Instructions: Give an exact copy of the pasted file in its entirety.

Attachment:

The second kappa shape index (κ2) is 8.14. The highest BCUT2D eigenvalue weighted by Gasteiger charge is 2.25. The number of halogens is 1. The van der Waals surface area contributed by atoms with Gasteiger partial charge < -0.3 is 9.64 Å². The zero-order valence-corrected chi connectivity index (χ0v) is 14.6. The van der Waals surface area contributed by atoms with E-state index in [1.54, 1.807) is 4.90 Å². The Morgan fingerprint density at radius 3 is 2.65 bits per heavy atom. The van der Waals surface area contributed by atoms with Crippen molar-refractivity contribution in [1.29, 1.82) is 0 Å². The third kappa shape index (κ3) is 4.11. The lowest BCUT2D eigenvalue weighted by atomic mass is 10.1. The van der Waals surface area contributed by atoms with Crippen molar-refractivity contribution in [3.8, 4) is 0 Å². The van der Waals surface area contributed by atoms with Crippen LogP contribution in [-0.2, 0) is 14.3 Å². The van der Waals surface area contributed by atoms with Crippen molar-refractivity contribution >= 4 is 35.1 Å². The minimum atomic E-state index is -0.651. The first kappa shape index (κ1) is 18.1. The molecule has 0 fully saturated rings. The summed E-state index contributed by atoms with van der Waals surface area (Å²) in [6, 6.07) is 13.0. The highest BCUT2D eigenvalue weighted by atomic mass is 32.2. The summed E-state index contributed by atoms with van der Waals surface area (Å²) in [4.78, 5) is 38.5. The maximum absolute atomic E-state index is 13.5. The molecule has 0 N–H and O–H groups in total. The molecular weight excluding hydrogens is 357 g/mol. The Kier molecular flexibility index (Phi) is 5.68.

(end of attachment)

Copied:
The second kappa shape index (κ2) is 8.14. The highest BCUT2D eigenvalue weighted by Gasteiger charge is 2.25. The number of halogens is 1. The van der Waals surface area contributed by atoms with Gasteiger partial charge < -0.3 is 9.64 Å². The zero-order valence-corrected chi connectivity index (χ0v) is 14.6. The van der Waals surface area contributed by atoms with E-state index in [1.54, 1.807) is 4.90 Å². The Morgan fingerprint density at radius 3 is 2.65 bits per heavy atom. The van der Waals surface area contributed by atoms with Crippen molar-refractivity contribution in [1.29, 1.82) is 0 Å². The third kappa shape index (κ3) is 4.11. The lowest BCUT2D eigenvalue weighted by atomic mass is 10.1. The van der Waals surface area contributed by atoms with Crippen molar-refractivity contribution in [3.8, 4) is 0 Å². The van der Waals surface area contributed by atoms with Crippen LogP contribution in [-0.2, 0) is 14.3 Å². The van der Waals surface area contributed by atoms with Crippen molar-refractivity contribution >= 4 is 35.1 Å². The minimum atomic E-state index is -0.651. The first kappa shape index (κ1) is 18.1. The molecule has 0 fully saturated rings. The summed E-state index contributed by atoms with van der Waals surface area (Å²) in [6, 6.07) is 13.0. The highest BCUT2D eigenvalue weighted by atomic mass is 32.2. The summed E-state index contributed by atoms with van der Waals surface area (Å²) in [4.78, 5) is 38.5. The maximum absolute atomic E-state index is 13.5. The molecule has 0 N–H and O–H groups in total. The molecular weight excluding hydrogens is 357 g/mol. The Kier molecular flexibility index (Phi) is 5.68.